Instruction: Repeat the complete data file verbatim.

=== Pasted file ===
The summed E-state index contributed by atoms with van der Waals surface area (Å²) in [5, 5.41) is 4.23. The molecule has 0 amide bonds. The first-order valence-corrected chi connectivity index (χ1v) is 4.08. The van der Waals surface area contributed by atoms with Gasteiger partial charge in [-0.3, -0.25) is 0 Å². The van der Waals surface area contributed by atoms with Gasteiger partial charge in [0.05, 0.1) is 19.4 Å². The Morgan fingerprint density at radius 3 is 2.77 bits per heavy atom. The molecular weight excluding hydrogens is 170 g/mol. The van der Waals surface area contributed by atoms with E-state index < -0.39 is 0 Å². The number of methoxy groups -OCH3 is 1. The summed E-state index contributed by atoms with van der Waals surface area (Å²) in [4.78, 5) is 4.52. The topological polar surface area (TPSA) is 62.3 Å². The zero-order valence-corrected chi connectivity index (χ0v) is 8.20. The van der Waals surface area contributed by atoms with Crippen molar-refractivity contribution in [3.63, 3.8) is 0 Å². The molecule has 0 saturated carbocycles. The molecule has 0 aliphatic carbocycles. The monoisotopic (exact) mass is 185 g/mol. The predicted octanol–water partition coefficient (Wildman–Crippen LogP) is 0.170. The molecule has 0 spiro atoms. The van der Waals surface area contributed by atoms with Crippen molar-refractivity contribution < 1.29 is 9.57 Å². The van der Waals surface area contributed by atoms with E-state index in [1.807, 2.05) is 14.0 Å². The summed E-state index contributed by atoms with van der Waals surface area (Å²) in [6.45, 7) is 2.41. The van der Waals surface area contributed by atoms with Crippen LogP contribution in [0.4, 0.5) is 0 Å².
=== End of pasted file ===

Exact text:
The summed E-state index contributed by atoms with van der Waals surface area (Å²) in [5, 5.41) is 4.23. The molecule has 0 amide bonds. The first-order valence-corrected chi connectivity index (χ1v) is 4.08. The van der Waals surface area contributed by atoms with Gasteiger partial charge in [-0.3, -0.25) is 0 Å². The van der Waals surface area contributed by atoms with Gasteiger partial charge in [0.05, 0.1) is 19.4 Å². The Morgan fingerprint density at radius 3 is 2.77 bits per heavy atom. The molecular weight excluding hydrogens is 170 g/mol. The van der Waals surface area contributed by atoms with E-state index < -0.39 is 0 Å². The number of methoxy groups -OCH3 is 1. The summed E-state index contributed by atoms with van der Waals surface area (Å²) in [4.78, 5) is 4.52. The topological polar surface area (TPSA) is 62.3 Å². The zero-order valence-corrected chi connectivity index (χ0v) is 8.20. The van der Waals surface area contributed by atoms with Crippen molar-refractivity contribution in [3.63, 3.8) is 0 Å². The molecule has 0 saturated carbocycles. The molecule has 0 aliphatic carbocycles. The monoisotopic (exact) mass is 185 g/mol. The predicted octanol–water partition coefficient (Wildman–Crippen LogP) is 0.170. The molecule has 0 spiro atoms. The van der Waals surface area contributed by atoms with Crippen molar-refractivity contribution < 1.29 is 9.57 Å². The van der Waals surface area contributed by atoms with E-state index in [1.807, 2.05) is 14.0 Å². The summed E-state index contributed by atoms with van der Waals surface area (Å²) in [6.45, 7) is 2.41. The van der Waals surface area contributed by atoms with Crippen LogP contribution in [0.4, 0.5) is 0 Å².